Marketing is a heroic profession. Or so we like to think. Compared with our colleagues in, say, finance, IT or manufacturing, we have an image of ourselves as courageous change-makers.
Ever since Theodore Levitt, perhaps even before, we have been cast as creative visionaries who possess prophetic insight into our customers; the whiz kids whose role it is to organise the rest of the business to meet the opportunities of the market.
However, the reality is that we are often little more than well-paid machine minders. The sophistication of one-to-one marketing technology means that much of what we do these days involves managing complex, semi-autonomous decision-making systems and contact strategies.
And surrendering authority to a machine can make us nervous.
A few years ago I took a call late at night. A colleague with whom I was due to run a workshop the next day was running late. He’d refused to board a plane in Los Angeles. The plane in question was an Airbus A340 and several weeks before he had watched a Discovery Channel documentary in which a similar aircraft had ploughed into a forest at the end of a runway.
My colleague is a rational man. He believed that the Airbus family of airliners is intrinsically less safe than those made by Boeing, for the simple reason that the flight controls are automated. A computer sits between the pilot’s hand and the control surface, interpreting the human inputs and second-guessing any instruction that the many microprocessors believe to be dangerous.
Many people in the aviation world agreed with him. Some still do. There is something unsettling about being second-guessed by the very machine one is trying to control. De-humanising, even.
I am just about old enough to remember perhaps the best piece of flying ever. In July 1969, Neil Armstrong wrested control away from the computer managing his descent to the moon. It was taking him towards a boulder field which might have destroyed his craft. He landed with just seconds of fuel left in the tanks.
We’d all like to be Neil Armstrong, winning one for humanity in the struggle against the machine and vindicating the importance of “the man in the loop”. It’s this reptilian bravado you hear in the voice of the motoring journalist, decrying the nanny manufacturer who presumes to make their stability management system so hard to turn off.
The hedge fund manager didn’t come across as a seat-of-the pants flyboy. He is a rational man with a great respect for the data that complex information systems provide. Indeed, he claims it was his peers in the banks who were the flyboys. They willfully ignored what the data was telling them about the banking crisis on 2008.
In marketing, the equivalent is the heroic bank marketing director who rewrites every customer communication in the pursuit of his new brand strategy. And in so doing destroys the benefit of two decades of direct response testing and learning.
The other week, my boss and I sat down to dinner with a hedge fund manager, who had predicted the banking crisis of 2008. (In case you’re wondering, he paid for the meal.)
Our host didn’t come across as a seat-of-the pants flyboy. He is a rational man with a great respect for the data that complex information systems provide. Indeed, he claims it was his peers in the banks who were the flyboys. They willfully ignored what the data was telling them. He saw the truth in it.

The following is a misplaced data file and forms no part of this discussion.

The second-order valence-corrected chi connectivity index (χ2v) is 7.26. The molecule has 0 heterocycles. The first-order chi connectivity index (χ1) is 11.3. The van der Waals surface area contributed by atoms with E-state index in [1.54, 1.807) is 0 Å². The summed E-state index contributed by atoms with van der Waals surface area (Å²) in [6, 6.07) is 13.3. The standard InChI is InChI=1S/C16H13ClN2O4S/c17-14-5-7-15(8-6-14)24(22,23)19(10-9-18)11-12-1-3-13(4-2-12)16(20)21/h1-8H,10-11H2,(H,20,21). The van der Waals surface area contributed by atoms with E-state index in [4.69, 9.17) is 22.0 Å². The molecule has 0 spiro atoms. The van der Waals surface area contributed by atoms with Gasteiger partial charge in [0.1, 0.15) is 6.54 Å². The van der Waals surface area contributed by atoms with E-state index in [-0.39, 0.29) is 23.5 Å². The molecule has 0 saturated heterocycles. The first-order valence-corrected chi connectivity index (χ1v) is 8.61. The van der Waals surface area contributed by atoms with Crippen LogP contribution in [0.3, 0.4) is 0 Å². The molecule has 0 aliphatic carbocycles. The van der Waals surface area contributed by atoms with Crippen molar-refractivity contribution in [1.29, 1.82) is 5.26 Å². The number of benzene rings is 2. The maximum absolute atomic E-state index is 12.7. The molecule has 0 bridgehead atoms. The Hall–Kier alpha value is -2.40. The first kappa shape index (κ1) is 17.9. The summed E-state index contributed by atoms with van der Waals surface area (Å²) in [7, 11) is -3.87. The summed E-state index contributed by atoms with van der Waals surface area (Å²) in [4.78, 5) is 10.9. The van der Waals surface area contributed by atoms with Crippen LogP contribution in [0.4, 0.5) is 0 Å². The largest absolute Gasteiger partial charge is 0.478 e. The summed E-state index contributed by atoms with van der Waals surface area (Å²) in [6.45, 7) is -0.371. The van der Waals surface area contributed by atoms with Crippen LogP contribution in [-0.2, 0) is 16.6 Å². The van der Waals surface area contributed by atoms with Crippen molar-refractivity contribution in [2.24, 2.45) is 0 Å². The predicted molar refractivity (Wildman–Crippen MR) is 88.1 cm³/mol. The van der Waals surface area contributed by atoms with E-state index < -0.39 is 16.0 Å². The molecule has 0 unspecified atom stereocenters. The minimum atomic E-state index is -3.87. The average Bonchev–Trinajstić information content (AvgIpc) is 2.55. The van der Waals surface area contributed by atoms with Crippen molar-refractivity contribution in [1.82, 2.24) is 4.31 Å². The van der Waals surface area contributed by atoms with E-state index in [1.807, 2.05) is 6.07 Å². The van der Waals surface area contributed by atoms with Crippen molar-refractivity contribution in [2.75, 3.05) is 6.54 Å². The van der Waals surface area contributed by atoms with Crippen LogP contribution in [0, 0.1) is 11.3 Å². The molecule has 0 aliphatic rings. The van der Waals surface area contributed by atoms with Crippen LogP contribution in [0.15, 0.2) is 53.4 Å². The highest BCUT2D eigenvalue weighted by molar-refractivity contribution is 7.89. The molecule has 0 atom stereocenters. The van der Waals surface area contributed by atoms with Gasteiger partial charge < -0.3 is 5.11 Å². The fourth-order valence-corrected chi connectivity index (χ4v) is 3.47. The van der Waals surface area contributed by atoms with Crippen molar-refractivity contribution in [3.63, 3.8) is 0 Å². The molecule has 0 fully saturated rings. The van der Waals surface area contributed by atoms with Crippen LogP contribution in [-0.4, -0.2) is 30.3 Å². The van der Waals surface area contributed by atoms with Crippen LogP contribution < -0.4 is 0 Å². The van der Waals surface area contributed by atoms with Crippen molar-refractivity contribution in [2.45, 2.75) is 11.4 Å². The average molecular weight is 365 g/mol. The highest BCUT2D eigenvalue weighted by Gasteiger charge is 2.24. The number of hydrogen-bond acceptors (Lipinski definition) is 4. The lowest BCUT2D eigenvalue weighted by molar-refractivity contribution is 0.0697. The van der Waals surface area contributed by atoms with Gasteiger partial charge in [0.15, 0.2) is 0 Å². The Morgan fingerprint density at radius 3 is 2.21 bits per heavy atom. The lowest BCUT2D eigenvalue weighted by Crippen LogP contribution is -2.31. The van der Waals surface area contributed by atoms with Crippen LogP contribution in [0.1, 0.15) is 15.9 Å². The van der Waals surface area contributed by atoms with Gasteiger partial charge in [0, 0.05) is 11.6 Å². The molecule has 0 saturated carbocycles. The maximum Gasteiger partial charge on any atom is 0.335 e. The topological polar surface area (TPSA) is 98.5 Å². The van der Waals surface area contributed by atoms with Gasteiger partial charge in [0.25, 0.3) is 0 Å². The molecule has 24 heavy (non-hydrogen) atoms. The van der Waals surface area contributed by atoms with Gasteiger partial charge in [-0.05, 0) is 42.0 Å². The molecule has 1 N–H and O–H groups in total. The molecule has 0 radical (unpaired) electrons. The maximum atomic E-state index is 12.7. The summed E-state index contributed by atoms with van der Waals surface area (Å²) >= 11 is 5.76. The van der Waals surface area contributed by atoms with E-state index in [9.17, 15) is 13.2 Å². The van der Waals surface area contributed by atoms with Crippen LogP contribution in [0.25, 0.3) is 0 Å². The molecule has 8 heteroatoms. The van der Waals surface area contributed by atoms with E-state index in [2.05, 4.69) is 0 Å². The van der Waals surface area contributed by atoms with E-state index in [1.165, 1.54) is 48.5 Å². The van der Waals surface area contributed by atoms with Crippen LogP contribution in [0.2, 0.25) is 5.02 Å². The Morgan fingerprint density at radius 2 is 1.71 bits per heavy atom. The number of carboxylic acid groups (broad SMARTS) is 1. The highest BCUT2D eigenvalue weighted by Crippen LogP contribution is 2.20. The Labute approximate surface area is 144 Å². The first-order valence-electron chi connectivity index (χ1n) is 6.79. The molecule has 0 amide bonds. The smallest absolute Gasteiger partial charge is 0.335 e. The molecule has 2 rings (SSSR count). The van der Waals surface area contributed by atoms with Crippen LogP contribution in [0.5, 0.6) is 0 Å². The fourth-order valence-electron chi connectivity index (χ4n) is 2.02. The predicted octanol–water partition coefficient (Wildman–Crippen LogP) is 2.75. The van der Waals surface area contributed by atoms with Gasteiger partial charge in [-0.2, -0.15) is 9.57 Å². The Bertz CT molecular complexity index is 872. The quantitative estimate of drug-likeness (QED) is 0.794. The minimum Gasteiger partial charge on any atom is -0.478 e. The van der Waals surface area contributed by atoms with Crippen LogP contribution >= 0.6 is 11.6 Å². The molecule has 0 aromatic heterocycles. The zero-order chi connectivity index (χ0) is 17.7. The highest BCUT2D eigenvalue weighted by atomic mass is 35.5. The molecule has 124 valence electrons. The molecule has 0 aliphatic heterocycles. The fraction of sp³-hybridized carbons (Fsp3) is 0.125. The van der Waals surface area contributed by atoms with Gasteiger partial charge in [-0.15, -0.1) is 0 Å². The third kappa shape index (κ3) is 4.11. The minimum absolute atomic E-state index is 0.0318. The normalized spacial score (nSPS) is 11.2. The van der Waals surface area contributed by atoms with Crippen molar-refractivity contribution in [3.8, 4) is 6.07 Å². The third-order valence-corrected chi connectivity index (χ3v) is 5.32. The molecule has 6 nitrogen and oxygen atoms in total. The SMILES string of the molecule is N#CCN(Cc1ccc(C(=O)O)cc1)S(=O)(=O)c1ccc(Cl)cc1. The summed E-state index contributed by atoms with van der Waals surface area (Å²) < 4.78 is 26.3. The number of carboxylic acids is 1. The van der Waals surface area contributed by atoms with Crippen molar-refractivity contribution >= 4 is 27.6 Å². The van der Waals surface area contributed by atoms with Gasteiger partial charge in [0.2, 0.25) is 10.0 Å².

He was enthusing about a book that described how someone had used an approach very similar to his in an even more challenging set of circumstances. Fly By Wire by William Langewiesche is one of the best books about flying since The Right Stuff. And perhaps the best ever book about humans and machines.
It tells the story of how, in January last year, Captain Chesley Sullenberger saved his aircraft, passengers and crew by landing in the Hudson following a birdstrike. It is a story of heroism, but not in the analogue Neil Armstrong mode. It is a story of humans working together with automated systems to save an aircraft. And yes, that aircraft was an Airbus.
“Sully” Sullenberger did many things right that day, but three actions stand out. First, he went into the crisis knowing he would need all the help he could get from the aircraft computers. So as the engines went off-line, he powered up the auxiliary power unit to ensure an uninterrupted electrical supply.
Second, Sullenberger let the flight control system hold the plane straight and level while he took the time to think. Rather than asserting immediate control, Sully let the computers do their thing while he and his co-pilot focused on the kind of problem solving that only the humans in the cockpit were qualified to do.
Last, Sullenberger used that thinking time to make the kind of creative decision no computer would ever make. Rather than diverting to either of the two available airports, he elected to put the plane down in the river. A course of action which analysis later showed was the safest of all the available options, if not the most conventional.
It seems to me that in the actions of our hedge fund manager and Captain Sullenberger, we see the emergence of a new kind of decision-making model for the information age. A blended approach in which the best practitioners get under the skin of the systems and work out how they can help them perform better as human decision-makers.
This may sound a little less than heroic, but as bush pilots in the far north of Canada once said: “There are bold pilots. And there are old pilots. But there are no old, bold pilots.” The same may one day apply to marketers.
Richard Madden is planning director at Kitcatt Nohr Alexander Shaw